TDJG: With any career, there are low points. How did you overcome them on your way to success? Any examples?

BD: My contract with FSN Northwest in Seattle had expired and I was hearing “No” a lot. It may be the only time I’ve ever felt the full pressure of being out of work with a wife and two kids (one in college) and a mortgage and other bills to pay. I thought I had a full season of college football lined up, but the guy who’d offered me the job was overruled by his boss, who liked someone else better. So, I get that phone call, walk down the hall, look at my wife and manage to say, “Someday, babe, we’re gonna get a break” before I burst into tears. That was in early August 2008. About a month later–and I’m not going to lie, those were four or five long weeks – the Thunder called. Five days after that, we were moving to Oklahoma City. It comes down to trust – in yourself and in the process.

TDJG: What audition/interview success tips can you give future TV sports play-by-play announcers to help them land a job?

BD: I tell people who are just starting out they may already know the person who’s going to give them their big break. It could be a college friend or someone from a place where they’ve interned. This is such a transient business. The people around us are constantly moving forward with their own careers. So, that woman in ticket sales you drank beers with when you were both working for the minor league baseball team in Idaho might, 15 years down the line, wind up as a VP of Marketing and Broadcasting in the NHL and remember you well when their P x P job opens up.

Staying in touch with people — having a network — is so important. I don’t mean in a suck-up way. People see through that. I’m talking about staying in occasional touch with people you’ve worked for or with — shooting someone a note of genuine congratulations when you see they’ve landed a new job or whatever.

The other advice I always give is to study the craft. Pay attention to the announcers you like and understand why you like them. Pay attention to the announcers you don’t like and be able to name why you don’t. Then develop your own style, which should combine skills
you like with your own talents and personality. Definitely be true to yourself rather than try to copy the presentation of someone who has been successful. I’ve come to understand the style I’ve developed isn’t for everyone, but it has served me well.


TDJG: You’re blessed to watch 2013-14 NBA MVP, Kevin Durant all the time. In addition to that, what is fun about your job?


BD: Most of all, I enjoy the relationships with the people I’m around — my broadcast colleagues, our players and coaches, folks in the front office. We spend so much time around each other during the season and there’s a real sense of fellowship — sometimes even family. After you’ve been around a while, this extends to people from other organizations and it’s just not something you find in many other professions. Every game’s like taking a final exam. You cram for the test and pour yourself into the broadcast then you move onto the next subject. That suits me well — don’t think I would have done well in the 9-to-5 world, working for hours or days at a time crunching numbers or whatever.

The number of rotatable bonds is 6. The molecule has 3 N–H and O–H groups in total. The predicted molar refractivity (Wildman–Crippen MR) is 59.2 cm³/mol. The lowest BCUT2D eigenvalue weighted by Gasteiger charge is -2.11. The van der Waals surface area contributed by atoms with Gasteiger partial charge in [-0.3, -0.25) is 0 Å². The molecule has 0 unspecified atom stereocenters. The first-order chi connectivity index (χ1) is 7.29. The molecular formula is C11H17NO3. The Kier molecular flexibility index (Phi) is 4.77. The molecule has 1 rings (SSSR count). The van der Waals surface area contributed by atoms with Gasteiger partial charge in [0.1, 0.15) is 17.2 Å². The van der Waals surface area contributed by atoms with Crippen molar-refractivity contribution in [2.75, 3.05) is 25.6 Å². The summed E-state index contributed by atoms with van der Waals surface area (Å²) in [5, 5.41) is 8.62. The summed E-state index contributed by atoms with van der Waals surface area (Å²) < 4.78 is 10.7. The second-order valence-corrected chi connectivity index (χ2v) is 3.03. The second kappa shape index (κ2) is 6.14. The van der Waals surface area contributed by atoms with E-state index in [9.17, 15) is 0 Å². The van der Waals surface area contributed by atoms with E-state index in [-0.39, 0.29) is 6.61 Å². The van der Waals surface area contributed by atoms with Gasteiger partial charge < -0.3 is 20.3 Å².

TDJG: What U.S./Canadian broadcasting schools, workshops, classes and clubs do you recommend to the next generation to improve their skills and networking opportunities?

BD: There are so many ways to approach the business. I went to Northwestern and was able to do some valuable networking in the Chicago market. I’ve become a big fan of the broadcasting programs at Washington State and Oklahoma State. Students get a variety of hands-on opportunities that aren’t available to them in larger markets. Same is true at the junior college level. At Butler CC in Kansas (between OKC and Wichita), students call every game in football and both women’s and men’s basketball and there is no substitute for that kind of experience.

I always encourage people to reach out to announcers and others in the business — to ask for a little of their time, not to hit them up for work but for their wisdom about the business, maybe their perspective on where opportunities might be as the business evolves. When you approach people in that way, it’s amazing how generous people are with their time. And then, if you’ve left a good impression, you might get a call down the road about a job or an internship!


TDJG:  What advice would you say to those future sports play-by-play announcers who are working dead end jobs, struggling to pay their college tuition, have family who are not supportive, but are still pushing towards their sports broadcasting dreams?

BD: I’m not going to lie: This is a tough racket. Early on, I worked endless hours sometimes seven days a week — sacrificed friendships and family time in my quest to advance. I’m not just saying this: I’m lucky I’m still married and my kids love me. I also wish I had more close friends. I’ve seen solid broadcasters opt out because their spouses became impatient with that sort of sacrifice.

You do what your circumstances allow/require. As someone who’s been fortunate enough to stay in it and move along the line, each step has been incredibly rewarding. I’ve learned a lot from every chapter — about the business, about the world and about life.

brian davis derek fisher

A big thank you to Brian for visiting!

I’ve spoken with him a few times and he’s always been a class act.

Be sure to watch him and the Thunder this fall on Fox Sports Oklahoma.

If you have any comments and/or questions feel free to write below or send me an e-mail.

As always, thanks for visiting and have a great one!